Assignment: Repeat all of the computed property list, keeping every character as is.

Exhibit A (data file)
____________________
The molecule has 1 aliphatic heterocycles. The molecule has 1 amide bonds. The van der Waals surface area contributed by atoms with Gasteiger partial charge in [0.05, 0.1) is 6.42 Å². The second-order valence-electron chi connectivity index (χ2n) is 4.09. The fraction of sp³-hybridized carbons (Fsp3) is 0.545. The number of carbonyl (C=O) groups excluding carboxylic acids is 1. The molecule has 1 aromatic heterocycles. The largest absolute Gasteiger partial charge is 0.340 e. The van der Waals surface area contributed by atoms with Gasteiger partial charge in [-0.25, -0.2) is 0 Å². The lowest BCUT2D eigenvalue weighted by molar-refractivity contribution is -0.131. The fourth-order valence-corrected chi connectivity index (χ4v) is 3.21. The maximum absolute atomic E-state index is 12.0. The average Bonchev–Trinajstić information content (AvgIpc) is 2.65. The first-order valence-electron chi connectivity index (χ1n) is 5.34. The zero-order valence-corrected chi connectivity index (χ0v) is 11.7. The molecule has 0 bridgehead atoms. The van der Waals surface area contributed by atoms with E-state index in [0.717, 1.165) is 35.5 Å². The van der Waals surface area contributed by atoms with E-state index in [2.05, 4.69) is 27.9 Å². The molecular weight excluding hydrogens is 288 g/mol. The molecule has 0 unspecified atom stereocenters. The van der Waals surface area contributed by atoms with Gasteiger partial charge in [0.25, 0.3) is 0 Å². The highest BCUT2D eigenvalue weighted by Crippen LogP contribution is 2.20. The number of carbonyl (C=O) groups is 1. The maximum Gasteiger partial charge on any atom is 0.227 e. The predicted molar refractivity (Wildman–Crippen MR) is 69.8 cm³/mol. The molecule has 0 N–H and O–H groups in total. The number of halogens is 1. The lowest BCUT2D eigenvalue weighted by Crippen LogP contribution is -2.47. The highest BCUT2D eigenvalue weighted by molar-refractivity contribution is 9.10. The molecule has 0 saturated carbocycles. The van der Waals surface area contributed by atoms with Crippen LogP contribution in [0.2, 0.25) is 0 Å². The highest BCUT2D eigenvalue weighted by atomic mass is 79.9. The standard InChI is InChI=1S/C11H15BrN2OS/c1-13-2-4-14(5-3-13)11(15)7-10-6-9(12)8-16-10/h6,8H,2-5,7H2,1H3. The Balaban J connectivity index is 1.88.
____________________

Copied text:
The molecule has 1 aliphatic heterocycles. The molecule has 1 amide bonds. The van der Waals surface area contributed by atoms with Gasteiger partial charge in [0.05, 0.1) is 6.42 Å². The second-order valence-electron chi connectivity index (χ2n) is 4.09. The fraction of sp³-hybridized carbons (Fsp3) is 0.545. The number of carbonyl (C=O) groups excluding carboxylic acids is 1. The molecule has 1 aromatic heterocycles. The largest absolute Gasteiger partial charge is 0.340 e. The van der Waals surface area contributed by atoms with Gasteiger partial charge in [-0.25, -0.2) is 0 Å². The lowest BCUT2D eigenvalue weighted by molar-refractivity contribution is -0.131. The fourth-order valence-corrected chi connectivity index (χ4v) is 3.21. The maximum absolute atomic E-state index is 12.0. The average Bonchev–Trinajstić information content (AvgIpc) is 2.65. The first-order valence-electron chi connectivity index (χ1n) is 5.34. The zero-order valence-corrected chi connectivity index (χ0v) is 11.7. The molecule has 0 bridgehead atoms. The van der Waals surface area contributed by atoms with E-state index in [0.717, 1.165) is 35.5 Å². The van der Waals surface area contributed by atoms with E-state index in [2.05, 4.69) is 27.9 Å². The molecular weight excluding hydrogens is 288 g/mol. The molecule has 0 unspecified atom stereocenters. The van der Waals surface area contributed by atoms with Gasteiger partial charge in [0.25, 0.3) is 0 Å². The highest BCUT2D eigenvalue weighted by Crippen LogP contribution is 2.20. The number of carbonyl (C=O) groups is 1. The maximum Gasteiger partial charge on any atom is 0.227 e. The predicted molar refractivity (Wildman–Crippen MR) is 69.8 cm³/mol. The molecule has 0 N–H and O–H groups in total. The number of halogens is 1. The lowest BCUT2D eigenvalue weighted by Crippen LogP contribution is -2.47. The highest BCUT2D eigenvalue weighted by molar-refractivity contribution is 9.10. The molecule has 0 saturated carbocycles. The van der Waals surface area contributed by atoms with Crippen LogP contribution in [0.2, 0.25) is 0 Å². The highest BCUT2D eigenvalue weighted by atomic mass is 79.9. The standard InChI is InChI=1S/C11H15BrN2OS/c1-13-2-4-14(5-3-13)11(15)7-10-6-9(12)8-16-10/h6,8H,2-5,7H2,1H3. The Balaban J connectivity index is 1.88.